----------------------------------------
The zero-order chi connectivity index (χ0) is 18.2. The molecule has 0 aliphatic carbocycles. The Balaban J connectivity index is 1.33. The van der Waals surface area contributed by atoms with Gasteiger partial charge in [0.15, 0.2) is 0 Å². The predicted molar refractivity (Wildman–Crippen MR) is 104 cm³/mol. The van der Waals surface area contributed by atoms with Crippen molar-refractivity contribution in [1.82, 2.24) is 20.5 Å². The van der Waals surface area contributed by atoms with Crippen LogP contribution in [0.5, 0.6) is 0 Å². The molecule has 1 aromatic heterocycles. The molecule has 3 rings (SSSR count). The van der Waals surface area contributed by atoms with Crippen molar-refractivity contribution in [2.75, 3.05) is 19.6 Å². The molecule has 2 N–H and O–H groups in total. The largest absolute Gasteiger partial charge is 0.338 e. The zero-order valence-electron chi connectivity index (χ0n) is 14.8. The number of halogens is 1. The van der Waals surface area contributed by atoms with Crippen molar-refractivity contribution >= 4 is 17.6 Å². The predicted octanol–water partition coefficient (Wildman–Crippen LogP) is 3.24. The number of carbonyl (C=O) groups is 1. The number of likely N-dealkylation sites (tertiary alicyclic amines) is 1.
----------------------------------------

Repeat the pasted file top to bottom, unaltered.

The zero-order chi connectivity index (χ0) is 18.2. The molecule has 0 aliphatic carbocycles. The Balaban J connectivity index is 1.33. The van der Waals surface area contributed by atoms with Gasteiger partial charge in [0.15, 0.2) is 0 Å². The predicted molar refractivity (Wildman–Crippen MR) is 104 cm³/mol. The van der Waals surface area contributed by atoms with Crippen molar-refractivity contribution in [1.82, 2.24) is 20.5 Å². The van der Waals surface area contributed by atoms with Crippen LogP contribution in [0.5, 0.6) is 0 Å². The molecule has 1 aromatic heterocycles. The molecule has 3 rings (SSSR count). The van der Waals surface area contributed by atoms with Crippen molar-refractivity contribution in [2.75, 3.05) is 19.6 Å². The molecule has 2 N–H and O–H groups in total. The largest absolute Gasteiger partial charge is 0.338 e. The zero-order valence-electron chi connectivity index (χ0n) is 14.8. The number of halogens is 1. The van der Waals surface area contributed by atoms with Crippen molar-refractivity contribution >= 4 is 17.6 Å². The predicted octanol–water partition coefficient (Wildman–Crippen LogP) is 3.24. The number of carbonyl (C=O) groups is 1. The number of likely N-dealkylation sites (tertiary alicyclic amines) is 1.